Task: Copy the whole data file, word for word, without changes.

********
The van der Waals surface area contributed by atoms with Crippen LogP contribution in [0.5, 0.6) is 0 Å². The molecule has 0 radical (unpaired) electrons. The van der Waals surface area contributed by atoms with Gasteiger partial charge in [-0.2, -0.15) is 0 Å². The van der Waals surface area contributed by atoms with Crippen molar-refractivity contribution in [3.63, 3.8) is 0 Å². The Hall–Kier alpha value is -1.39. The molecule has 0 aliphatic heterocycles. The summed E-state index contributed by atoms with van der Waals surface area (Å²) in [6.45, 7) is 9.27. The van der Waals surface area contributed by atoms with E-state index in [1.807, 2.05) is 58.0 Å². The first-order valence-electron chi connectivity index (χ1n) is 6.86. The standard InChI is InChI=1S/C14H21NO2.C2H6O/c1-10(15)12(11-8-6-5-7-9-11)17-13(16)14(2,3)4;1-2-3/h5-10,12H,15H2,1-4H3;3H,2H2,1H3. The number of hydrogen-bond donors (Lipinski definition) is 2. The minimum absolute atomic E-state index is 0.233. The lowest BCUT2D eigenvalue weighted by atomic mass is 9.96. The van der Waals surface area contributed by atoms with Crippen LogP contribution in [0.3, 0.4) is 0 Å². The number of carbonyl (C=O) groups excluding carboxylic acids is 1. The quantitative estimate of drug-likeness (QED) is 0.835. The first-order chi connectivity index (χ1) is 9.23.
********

The van der Waals surface area contributed by atoms with Crippen LogP contribution in [0.5, 0.6) is 0 Å². The molecule has 0 radical (unpaired) electrons. The van der Waals surface area contributed by atoms with Gasteiger partial charge in [-0.2, -0.15) is 0 Å². The van der Waals surface area contributed by atoms with Crippen molar-refractivity contribution in [3.63, 3.8) is 0 Å². The Hall–Kier alpha value is -1.39. The molecule has 0 aliphatic heterocycles. The summed E-state index contributed by atoms with van der Waals surface area (Å²) in [6.45, 7) is 9.27. The van der Waals surface area contributed by atoms with E-state index in [1.807, 2.05) is 58.0 Å². The first-order valence-electron chi connectivity index (χ1n) is 6.86. The standard InChI is InChI=1S/C14H21NO2.C2H6O/c1-10(15)12(11-8-6-5-7-9-11)17-13(16)14(2,3)4;1-2-3/h5-10,12H,15H2,1-4H3;3H,2H2,1H3. The number of hydrogen-bond donors (Lipinski definition) is 2. The minimum absolute atomic E-state index is 0.233. The lowest BCUT2D eigenvalue weighted by atomic mass is 9.96. The van der Waals surface area contributed by atoms with Crippen LogP contribution in [0.3, 0.4) is 0 Å². The number of carbonyl (C=O) groups excluding carboxylic acids is 1. The quantitative estimate of drug-likeness (QED) is 0.835. The first-order chi connectivity index (χ1) is 9.23.